Romano Pecorino: Everything You Need to Know

Today we continue our exploration of cheeses of the world with a look at Romano Pecorino.

What is Romano Pecorino?

Romano Pecorino is a cheese imported from Southern Italy. It is salty and firm, making it an excellent grating cheese. The flavor of Romano Pecorino is quite distinctive, and it’s an important ingredient in many south Italian dishes. It is sharper than the similar Parmesan cheese. This is one of our newer imports that we have been adding to our selection and will continue to add in the future.

The history of Romano Pecorino

Romano doesn’t refer to Rome the city, but to the Romans, who were already making Romano Pecorino 2000 years ago.

Lucio Moderato Columella, who wrote De Re Rustica, says, “the milk is usually curdled with lamb or kid rennet, though one can use wild thistle blossoms, càrtame, or fig sap. The milk bucket, when it is filled, must be kept warm, though it mustn’t be set by the fire, as some would, nor must it be set too far from it, and as soon as the curds form they must be transferred to baskets or molds: Indeed, it’s essential that the whey be drained off and separated from the solid matter immediately. It is for this reason that the farmers don’t wait for the whey to drain away a drop at a time, but put a weight on the cheese as soon as it has firmed up, thus driving out the rest of the whey. When the cheese is removed from the baskets or molds, it must be placed in a cool dark place lest it spoil, on perfectly clean boards, covered with salt to draw out its acidic fluids.”

Though modern cheese makers use heaters rather than the fireplace and use calibrated molds rather than baskets, the basic process has remained the same. It is a very distinctive technique and this imparts a characteristic salty sharpness to the cheese. Romano Pecorino is made from the milk of sheep that have grazed pastures with specific combinations of grasses so that specific flavors are imparted to their milk.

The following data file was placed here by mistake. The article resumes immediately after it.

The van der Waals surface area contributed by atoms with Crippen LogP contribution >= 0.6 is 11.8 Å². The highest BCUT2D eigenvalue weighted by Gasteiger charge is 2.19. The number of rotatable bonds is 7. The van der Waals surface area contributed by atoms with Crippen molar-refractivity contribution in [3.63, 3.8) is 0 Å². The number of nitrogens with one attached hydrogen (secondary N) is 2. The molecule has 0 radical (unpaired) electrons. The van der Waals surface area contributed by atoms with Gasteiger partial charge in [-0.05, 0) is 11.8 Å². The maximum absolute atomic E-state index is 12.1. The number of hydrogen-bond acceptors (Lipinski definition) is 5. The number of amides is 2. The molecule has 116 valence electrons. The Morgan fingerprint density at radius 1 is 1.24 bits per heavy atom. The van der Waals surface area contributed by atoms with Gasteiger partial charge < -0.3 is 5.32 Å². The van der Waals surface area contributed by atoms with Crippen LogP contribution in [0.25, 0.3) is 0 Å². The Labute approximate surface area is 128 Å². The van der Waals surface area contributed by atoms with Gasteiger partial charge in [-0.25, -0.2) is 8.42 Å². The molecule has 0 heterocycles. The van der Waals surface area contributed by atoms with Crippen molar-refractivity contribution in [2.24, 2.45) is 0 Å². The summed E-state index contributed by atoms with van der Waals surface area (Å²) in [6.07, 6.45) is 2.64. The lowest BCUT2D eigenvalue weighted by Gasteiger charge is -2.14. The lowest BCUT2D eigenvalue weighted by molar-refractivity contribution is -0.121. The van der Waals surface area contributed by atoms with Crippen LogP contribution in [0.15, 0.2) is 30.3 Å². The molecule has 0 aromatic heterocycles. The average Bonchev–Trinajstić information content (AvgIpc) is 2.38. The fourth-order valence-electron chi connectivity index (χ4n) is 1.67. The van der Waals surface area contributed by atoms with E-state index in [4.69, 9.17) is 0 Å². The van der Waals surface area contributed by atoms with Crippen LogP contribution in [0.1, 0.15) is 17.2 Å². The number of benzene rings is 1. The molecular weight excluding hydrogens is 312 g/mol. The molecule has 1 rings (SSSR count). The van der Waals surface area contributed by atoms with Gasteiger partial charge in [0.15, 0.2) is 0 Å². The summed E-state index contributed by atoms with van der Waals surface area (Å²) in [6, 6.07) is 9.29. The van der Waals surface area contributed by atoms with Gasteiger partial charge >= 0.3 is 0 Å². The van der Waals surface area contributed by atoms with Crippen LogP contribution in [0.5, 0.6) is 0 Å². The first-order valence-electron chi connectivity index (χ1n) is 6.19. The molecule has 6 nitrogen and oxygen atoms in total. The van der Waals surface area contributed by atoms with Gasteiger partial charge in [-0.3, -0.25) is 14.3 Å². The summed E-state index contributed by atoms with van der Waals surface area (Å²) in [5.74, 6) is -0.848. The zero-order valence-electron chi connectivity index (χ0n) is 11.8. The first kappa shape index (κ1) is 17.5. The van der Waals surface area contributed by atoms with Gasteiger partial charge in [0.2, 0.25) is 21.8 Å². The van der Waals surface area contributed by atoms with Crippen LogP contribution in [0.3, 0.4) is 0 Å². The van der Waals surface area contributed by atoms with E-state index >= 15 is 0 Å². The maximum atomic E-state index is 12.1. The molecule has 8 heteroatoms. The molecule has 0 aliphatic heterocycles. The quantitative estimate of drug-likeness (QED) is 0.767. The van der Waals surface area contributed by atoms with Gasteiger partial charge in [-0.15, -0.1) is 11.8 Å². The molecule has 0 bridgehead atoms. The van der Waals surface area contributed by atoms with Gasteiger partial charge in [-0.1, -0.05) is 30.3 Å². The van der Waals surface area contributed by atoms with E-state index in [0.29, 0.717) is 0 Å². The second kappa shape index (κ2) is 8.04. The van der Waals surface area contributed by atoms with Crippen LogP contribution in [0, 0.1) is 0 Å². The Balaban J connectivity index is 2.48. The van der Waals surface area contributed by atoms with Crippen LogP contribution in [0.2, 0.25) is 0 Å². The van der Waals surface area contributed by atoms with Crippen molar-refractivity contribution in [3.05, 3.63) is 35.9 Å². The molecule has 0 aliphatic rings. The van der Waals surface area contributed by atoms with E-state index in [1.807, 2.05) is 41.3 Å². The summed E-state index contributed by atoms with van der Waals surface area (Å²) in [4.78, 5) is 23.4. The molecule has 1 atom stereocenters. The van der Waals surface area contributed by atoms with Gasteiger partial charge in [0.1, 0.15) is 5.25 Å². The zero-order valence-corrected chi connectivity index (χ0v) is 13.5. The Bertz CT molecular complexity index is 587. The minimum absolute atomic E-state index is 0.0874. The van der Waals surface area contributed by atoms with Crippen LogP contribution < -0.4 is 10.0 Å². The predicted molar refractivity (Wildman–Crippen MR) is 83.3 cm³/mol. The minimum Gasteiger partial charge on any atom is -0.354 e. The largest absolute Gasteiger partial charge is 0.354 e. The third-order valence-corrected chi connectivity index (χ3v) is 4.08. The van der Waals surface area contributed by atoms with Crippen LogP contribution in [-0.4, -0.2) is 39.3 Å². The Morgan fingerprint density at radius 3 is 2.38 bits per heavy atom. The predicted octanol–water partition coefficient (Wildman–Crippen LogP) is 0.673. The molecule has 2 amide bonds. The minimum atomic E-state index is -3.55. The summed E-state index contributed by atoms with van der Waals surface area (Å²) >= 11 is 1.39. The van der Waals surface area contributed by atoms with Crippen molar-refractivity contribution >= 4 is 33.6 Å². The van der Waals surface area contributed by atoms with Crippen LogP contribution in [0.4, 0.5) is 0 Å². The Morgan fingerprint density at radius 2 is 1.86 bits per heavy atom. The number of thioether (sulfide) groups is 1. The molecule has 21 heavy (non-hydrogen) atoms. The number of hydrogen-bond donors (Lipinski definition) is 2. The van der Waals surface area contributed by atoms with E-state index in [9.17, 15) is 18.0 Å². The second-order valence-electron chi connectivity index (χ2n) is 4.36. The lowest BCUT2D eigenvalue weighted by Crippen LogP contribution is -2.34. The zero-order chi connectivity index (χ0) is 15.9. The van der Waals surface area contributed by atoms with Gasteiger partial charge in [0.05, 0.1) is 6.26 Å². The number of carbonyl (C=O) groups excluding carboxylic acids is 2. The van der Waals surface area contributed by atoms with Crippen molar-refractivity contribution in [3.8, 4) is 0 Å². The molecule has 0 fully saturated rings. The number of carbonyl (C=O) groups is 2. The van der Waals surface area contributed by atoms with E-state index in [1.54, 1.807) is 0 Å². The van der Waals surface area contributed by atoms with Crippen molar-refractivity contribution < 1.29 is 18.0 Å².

It’s become a popular cheese around the world, known for its fantastic flavor. Currently, about 20,000 tons of  Romano Pecorino are exported every year, 90% of which go to North America.

How should I eat it?

It doesn’t melt into strings when it is cooked, making it a great addition to a cheese platter, especially with fruit. We particularly love it with apples and pears. It makes a great snack with a piece of crusty bread and a glass of red wine.

As it grates so well, it’s perfect with pasta dishes, bread, or baked casserole dishes. Pop a chunk of it on the table with a fine grater for guests to add their own garnish.

It also works well in salads, curled into shavings, or grated over soups. We particularly like it with a bowl of rich tomato soup. If you are making pizza at home, you could try using Romano Pecorino in combination with Mozzarella for full flavor. It’s also brilliant in dumplings.

What should I drink with it?

Romano Pecorino pairs well with light red wines such as Cabernet Sauvignon, Chianti, Merlot, and Zinfandel. For a surprising combination, pair it with cider or fruit beer.

How do you eat this cheese? Let us know in the comments below!

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